Background:This brief reflection on the work of the Gordon Commission calls out significant themes and implications found in the various papers authored by the commissioners and other scholars, especially those included in this special issue of Teachers College Record.
Purpose: The forward-looking vision of the Gordon Commission is contrasted with contemporary teaching and testing practices to highlight implications for new assessment purposes and methods. It is argued that a new vision of assessment is inseparable from a new vision of teaching and learning. To realize this new vision, some current practices, especially uses of testing to sort and select students and to rank teachers and schools, will need to be greatly attenuated or even abandoned.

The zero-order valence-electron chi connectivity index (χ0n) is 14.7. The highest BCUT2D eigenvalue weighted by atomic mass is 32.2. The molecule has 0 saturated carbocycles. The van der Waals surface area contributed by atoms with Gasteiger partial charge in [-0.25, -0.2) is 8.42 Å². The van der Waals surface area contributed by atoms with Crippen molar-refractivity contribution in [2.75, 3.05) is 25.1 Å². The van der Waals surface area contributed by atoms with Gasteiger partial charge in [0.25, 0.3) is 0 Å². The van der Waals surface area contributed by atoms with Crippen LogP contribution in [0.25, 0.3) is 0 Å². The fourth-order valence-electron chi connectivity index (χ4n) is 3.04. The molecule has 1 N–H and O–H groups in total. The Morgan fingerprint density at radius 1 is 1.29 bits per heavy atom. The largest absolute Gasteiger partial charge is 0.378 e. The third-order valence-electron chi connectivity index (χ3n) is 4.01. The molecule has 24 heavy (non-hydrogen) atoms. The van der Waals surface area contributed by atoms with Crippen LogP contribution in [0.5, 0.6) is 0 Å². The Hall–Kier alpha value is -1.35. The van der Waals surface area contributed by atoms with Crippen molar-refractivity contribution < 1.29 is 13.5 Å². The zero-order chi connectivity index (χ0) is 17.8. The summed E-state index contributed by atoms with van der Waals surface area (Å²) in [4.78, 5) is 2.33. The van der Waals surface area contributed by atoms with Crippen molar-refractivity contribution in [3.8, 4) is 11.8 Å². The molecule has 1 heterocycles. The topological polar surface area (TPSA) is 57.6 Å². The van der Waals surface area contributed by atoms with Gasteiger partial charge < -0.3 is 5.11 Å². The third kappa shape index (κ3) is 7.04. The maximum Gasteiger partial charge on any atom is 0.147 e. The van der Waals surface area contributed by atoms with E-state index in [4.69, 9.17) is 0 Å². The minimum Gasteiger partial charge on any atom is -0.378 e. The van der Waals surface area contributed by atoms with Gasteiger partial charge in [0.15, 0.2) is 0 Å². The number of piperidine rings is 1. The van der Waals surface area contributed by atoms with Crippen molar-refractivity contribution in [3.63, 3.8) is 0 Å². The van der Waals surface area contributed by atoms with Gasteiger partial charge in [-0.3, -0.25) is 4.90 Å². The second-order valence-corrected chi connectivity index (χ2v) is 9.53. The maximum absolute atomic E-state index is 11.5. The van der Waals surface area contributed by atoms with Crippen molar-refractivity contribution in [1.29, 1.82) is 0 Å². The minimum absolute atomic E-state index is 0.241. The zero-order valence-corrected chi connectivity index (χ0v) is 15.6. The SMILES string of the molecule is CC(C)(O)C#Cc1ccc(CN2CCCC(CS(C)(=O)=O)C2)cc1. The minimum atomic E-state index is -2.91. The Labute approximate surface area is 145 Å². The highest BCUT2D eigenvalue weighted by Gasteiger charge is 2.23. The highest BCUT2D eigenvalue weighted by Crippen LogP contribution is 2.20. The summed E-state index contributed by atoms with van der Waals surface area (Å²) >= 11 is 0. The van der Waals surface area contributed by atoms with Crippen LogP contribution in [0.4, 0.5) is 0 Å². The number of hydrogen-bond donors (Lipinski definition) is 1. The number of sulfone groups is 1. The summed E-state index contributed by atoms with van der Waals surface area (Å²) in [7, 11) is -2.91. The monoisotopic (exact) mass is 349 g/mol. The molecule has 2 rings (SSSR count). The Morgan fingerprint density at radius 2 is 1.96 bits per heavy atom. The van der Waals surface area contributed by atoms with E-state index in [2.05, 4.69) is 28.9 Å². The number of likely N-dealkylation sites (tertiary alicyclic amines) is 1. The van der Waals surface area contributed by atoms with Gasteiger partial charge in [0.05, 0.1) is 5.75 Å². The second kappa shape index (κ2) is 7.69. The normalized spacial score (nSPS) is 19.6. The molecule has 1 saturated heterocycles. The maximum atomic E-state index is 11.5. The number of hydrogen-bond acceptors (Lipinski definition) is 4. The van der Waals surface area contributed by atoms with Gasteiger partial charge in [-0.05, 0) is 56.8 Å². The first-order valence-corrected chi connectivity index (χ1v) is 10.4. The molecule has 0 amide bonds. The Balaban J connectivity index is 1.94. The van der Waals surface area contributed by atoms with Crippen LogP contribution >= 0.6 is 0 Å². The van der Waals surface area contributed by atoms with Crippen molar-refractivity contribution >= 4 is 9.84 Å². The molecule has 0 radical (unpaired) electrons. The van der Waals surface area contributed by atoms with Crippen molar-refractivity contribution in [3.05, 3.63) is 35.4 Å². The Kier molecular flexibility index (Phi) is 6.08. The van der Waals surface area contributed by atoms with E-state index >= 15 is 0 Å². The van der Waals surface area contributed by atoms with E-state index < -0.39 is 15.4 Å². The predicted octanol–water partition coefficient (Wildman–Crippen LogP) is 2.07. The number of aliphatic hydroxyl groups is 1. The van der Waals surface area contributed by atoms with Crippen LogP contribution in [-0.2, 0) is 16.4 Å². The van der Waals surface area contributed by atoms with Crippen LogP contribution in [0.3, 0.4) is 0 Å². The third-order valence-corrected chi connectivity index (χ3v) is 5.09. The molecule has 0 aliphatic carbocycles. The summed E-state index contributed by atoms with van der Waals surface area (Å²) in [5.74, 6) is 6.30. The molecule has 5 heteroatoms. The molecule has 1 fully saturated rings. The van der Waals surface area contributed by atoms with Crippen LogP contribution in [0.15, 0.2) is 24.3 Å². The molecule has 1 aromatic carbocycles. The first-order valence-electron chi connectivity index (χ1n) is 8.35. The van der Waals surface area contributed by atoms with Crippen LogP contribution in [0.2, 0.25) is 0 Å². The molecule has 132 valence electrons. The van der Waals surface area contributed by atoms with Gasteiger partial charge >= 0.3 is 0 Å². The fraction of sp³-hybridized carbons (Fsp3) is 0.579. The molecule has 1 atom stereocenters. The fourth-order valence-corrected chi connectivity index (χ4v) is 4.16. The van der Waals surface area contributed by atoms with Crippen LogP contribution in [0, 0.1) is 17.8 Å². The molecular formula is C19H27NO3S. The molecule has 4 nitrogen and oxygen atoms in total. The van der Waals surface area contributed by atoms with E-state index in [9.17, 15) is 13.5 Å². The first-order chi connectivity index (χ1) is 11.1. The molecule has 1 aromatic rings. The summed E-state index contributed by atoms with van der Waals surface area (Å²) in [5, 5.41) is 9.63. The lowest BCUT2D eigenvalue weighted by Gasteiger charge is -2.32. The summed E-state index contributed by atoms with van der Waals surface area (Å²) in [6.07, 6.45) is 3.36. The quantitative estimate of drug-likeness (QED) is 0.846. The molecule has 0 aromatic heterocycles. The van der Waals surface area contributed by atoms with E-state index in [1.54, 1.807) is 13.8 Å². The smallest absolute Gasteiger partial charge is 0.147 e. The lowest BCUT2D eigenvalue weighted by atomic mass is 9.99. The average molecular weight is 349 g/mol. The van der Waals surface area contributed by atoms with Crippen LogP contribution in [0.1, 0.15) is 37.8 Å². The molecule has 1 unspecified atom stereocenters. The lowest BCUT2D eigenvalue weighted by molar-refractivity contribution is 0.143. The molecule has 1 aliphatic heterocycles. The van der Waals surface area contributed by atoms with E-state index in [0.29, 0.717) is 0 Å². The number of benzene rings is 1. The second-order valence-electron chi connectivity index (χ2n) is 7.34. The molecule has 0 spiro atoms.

Research Design: This is a narrative review expressing the author’s own point of view. No empirical findings are cited.
Conclusions: A conservative reading of the Gordon Commission’s work might suggest that educational assessment tomorrow should function much as it does today, only better. A closer reading, however, suggests a more radical view. Assessment FOR education must break free from the constraints of standardization and consequential comparison.